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  Asylum Can I Play With Madness?Buy this film here.
Year: 1972
Director: Roy Ward Baker
Stars: Robert Powell, Patrick Magee, Geoffrey Bayldon, Richard Todd, Barbara Parkins, Peter Cushing, Barry Morse, Britt Ekland, Charlotte Rampling, Herbert Lom, Sylvia Syms, James Villiers, Megs Jenkins, Anne Firbank
Genre: Horror
Rating:  7 (from 1 vote)
Review: Young psychiatrist Dr Martin (Robert Powell) arrives at a remote mental asylum in the country to apply for a position there. He expects to meet Dr Starr, but the man who meets him is the wheelchair-bound Dr Rutherford (Patrick Magee), who claims to have been attacked by one of his patients. When the liberal-minded Dr Martin asks where Dr Starr is, he is told that Starr is now one of the patients, and Rutherford poses the psychiatrist a puzzle: go and interview four inmates, and work out which is Dr Starr. If he gets it right, he gets the job, and can implement his more lenient practices.

Definitely one of the better of the horror anthologies from Amicus, Asylum was scripted by Robert Bloch. What Dr Martin finds when he goes up to interview the four patients is more than just an excuse for their short tales of terror to be told - it's a framing device that builds to a clever climax. But before all that, we're in comfortably familiar territory for this studio, with four people drawn into the presence of vengeful, supernatural forces. The first story is a simple revenge tale, the second an awful warning, and the third a story of genuine madness.

First up is Richard Todd, who murders his wife (Sylvia Syms) and chops up her body to put in a freezer cabinet so he can be with his mistress (Barbara Parkins). However, his wife is a student of mysterious arts, and her body parts, all wrapped in brown paper and tied up with string, return to life. Next, poor tailor Barry Morse is visited by a shadowy figure (Peter Cushing), who gives him magical material with which to make a suit. Then, schizophrenic Charlotte Rampling is taken to a country retreat by her brother (James Villiers) to recover, but her imaginary friend Lucy (Britt Ekland) comes too...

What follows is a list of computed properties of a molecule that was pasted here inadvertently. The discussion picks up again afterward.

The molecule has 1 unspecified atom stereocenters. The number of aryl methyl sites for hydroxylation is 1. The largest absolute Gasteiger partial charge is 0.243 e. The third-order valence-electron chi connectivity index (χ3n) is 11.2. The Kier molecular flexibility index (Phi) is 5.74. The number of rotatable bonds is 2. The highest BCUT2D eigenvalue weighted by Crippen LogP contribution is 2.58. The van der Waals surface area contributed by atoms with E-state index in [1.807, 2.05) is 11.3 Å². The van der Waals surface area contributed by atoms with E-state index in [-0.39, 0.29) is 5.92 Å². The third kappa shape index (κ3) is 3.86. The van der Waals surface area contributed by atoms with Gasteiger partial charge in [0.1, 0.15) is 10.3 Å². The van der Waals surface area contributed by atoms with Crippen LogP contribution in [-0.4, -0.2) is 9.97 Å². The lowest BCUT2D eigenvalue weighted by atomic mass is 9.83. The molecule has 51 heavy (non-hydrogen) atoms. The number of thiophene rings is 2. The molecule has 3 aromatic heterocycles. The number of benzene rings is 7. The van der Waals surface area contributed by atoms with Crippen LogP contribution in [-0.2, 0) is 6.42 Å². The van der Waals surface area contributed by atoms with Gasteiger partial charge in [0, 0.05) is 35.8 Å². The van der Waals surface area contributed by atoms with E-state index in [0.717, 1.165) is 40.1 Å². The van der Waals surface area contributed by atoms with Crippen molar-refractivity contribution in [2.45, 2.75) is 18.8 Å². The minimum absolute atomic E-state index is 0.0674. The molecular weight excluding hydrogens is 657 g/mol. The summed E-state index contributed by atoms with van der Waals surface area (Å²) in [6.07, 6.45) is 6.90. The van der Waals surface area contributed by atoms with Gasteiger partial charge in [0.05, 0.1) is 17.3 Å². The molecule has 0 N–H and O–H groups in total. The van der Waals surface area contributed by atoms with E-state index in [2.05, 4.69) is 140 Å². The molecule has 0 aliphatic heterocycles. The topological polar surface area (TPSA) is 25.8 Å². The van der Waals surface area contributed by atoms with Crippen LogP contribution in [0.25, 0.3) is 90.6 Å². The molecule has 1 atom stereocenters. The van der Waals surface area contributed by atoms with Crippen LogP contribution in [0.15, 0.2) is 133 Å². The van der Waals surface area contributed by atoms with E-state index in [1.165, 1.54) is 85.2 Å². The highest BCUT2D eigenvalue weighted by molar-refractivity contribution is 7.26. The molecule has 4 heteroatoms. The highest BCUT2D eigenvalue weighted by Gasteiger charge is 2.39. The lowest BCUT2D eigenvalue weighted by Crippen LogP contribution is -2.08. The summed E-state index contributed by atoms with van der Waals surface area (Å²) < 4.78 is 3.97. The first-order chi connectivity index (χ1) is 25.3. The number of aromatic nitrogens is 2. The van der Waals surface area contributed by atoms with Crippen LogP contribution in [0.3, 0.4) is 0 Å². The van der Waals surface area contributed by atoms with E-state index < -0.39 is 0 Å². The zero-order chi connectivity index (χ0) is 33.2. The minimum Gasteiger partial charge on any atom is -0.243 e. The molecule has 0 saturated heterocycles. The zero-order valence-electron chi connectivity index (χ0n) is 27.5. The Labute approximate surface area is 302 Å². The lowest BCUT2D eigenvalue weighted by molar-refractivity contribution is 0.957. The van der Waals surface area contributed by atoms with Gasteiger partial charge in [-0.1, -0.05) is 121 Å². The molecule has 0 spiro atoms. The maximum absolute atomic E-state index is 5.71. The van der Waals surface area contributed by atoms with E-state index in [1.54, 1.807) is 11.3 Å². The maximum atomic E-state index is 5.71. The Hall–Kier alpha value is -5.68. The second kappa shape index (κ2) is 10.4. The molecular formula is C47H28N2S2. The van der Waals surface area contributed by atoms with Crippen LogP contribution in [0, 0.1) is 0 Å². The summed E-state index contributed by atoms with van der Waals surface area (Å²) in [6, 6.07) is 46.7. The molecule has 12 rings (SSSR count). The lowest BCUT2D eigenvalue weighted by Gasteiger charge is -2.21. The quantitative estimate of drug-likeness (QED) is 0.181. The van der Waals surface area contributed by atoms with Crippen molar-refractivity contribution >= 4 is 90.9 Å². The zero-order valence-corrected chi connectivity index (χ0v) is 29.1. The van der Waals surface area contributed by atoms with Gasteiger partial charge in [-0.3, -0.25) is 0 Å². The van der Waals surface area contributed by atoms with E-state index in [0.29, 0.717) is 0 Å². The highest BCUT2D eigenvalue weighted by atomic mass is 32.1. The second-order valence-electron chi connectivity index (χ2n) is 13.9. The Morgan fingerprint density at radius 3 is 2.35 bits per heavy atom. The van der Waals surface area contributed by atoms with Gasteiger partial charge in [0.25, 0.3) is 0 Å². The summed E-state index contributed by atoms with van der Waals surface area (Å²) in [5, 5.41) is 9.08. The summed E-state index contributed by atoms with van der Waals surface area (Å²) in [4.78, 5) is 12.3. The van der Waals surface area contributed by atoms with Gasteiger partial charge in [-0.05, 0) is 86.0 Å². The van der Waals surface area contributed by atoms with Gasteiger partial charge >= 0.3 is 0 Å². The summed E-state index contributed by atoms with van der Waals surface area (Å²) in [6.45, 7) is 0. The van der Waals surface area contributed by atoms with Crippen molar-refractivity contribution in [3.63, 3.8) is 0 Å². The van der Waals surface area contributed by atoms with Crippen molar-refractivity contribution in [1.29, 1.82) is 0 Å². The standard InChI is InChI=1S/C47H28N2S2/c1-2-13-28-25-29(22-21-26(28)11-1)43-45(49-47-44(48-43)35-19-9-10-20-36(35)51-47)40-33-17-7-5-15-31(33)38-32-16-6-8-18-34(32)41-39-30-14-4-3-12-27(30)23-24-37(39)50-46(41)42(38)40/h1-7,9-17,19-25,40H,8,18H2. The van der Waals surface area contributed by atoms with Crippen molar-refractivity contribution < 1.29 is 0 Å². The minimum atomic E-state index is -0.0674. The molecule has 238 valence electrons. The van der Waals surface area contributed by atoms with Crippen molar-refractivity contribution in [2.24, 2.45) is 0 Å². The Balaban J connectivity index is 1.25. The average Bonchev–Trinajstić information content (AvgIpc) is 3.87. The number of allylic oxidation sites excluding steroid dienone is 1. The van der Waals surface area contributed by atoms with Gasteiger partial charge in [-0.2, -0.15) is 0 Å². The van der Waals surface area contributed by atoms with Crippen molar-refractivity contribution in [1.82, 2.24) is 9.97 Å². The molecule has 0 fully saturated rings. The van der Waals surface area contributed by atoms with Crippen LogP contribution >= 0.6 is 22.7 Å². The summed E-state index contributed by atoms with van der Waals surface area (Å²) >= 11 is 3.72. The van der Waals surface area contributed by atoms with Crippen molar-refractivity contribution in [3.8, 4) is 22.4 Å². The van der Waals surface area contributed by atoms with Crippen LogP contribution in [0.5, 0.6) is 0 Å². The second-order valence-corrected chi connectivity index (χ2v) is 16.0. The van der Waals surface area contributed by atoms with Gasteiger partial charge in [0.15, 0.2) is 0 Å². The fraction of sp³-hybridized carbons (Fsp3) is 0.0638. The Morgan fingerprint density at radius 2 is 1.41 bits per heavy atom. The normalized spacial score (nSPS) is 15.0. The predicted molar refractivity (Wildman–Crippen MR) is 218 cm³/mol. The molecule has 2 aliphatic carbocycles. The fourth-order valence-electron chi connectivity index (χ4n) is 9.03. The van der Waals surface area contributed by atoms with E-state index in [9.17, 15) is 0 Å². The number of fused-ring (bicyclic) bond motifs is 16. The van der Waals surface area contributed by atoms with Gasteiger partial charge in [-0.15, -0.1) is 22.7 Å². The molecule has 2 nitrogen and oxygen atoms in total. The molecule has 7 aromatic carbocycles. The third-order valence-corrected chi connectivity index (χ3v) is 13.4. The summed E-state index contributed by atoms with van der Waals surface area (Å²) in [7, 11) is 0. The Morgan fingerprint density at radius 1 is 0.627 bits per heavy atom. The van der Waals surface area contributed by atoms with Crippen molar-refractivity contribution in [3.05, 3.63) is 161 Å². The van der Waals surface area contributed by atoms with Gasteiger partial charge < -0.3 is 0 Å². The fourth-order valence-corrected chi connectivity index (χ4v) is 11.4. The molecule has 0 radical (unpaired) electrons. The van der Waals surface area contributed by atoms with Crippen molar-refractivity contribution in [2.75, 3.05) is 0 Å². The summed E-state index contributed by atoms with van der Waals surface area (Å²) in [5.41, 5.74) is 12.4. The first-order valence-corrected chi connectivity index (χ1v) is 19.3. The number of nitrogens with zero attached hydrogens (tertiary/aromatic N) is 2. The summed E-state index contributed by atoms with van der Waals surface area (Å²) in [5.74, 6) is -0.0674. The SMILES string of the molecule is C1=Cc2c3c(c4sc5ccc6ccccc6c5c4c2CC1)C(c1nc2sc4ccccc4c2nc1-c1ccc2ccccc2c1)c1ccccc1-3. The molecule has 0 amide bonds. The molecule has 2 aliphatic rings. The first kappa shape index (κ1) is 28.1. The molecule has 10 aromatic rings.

Subtlety isn't necessarily a bonus in Amicus films, so the actors have little time to go into any depth with their characters. However many of the performances are nicely handled; in particular, the scenes that Morse and Cushing share are very well played, but it's the actors in the framing story who have the most fun. The last story, you see, concerns a mad doctor (Herbert Lom) who believes he has brought tiny robots to life, and as Dr Martin complains to Rutherford about the conditions in the hospital, one of the robots begins to stalk them.

One of the appealing things about these films is how plainly ridiculous some of the ideas look on screen, but how the comparitively cheap production gets away with them through sheer cheek. There's not much in the way of outright humour ("Rest in pieces," the dead wife is told at one point), but instead there is an amusing conviction about the horrors that makes them entertaining. A bunch of moving body parts or a dinky killer robot are not without their charms, and even the straightest story, the Charlotte Rampling one, has a neat visual punchline. It's crazy, but it works. Music by Douglas Gamley, which includes some classical excerpts.

Asylum has been released on DVD as part of the Amicus Collection. The film comes complete with audio commentary by director Roy Ward Baker and star Robert Powell.
Reviewer: Graeme Clark

 

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Roy Ward Baker  (1916 - 2010)

Reliable British director who worked his way up from teaboy to assistant to Alfred Hitchcock to overseeing his own hit projects from the 1940s to the 1970s. Making his debut with The October Man, he continued with Morning Departure, Don't Bother To Knock, Inferno, The One That Got Away and what is considered by many to be the best Titanic film, A Night To Remember.

After the failure of The Singer Not the Song in the sixties he turned to television, including episodes of The Avengers, The Saint and Randall and Hopkirk (Deceased), then to Hammer, where he directed many of the later favourites associated with the studio: Quatermass and the Pit, The Anniversary, The Vampire Lovers, Dr Jekyll and Sister Hyde and The Legend of the 7 Golden Vampires. He also made Asylum, Vault of Horror and The Monster Club for Hammer's rivals, then returned for the remainder of his career to TV with episodes of Minder and Fairly Secret Army, among others.

 
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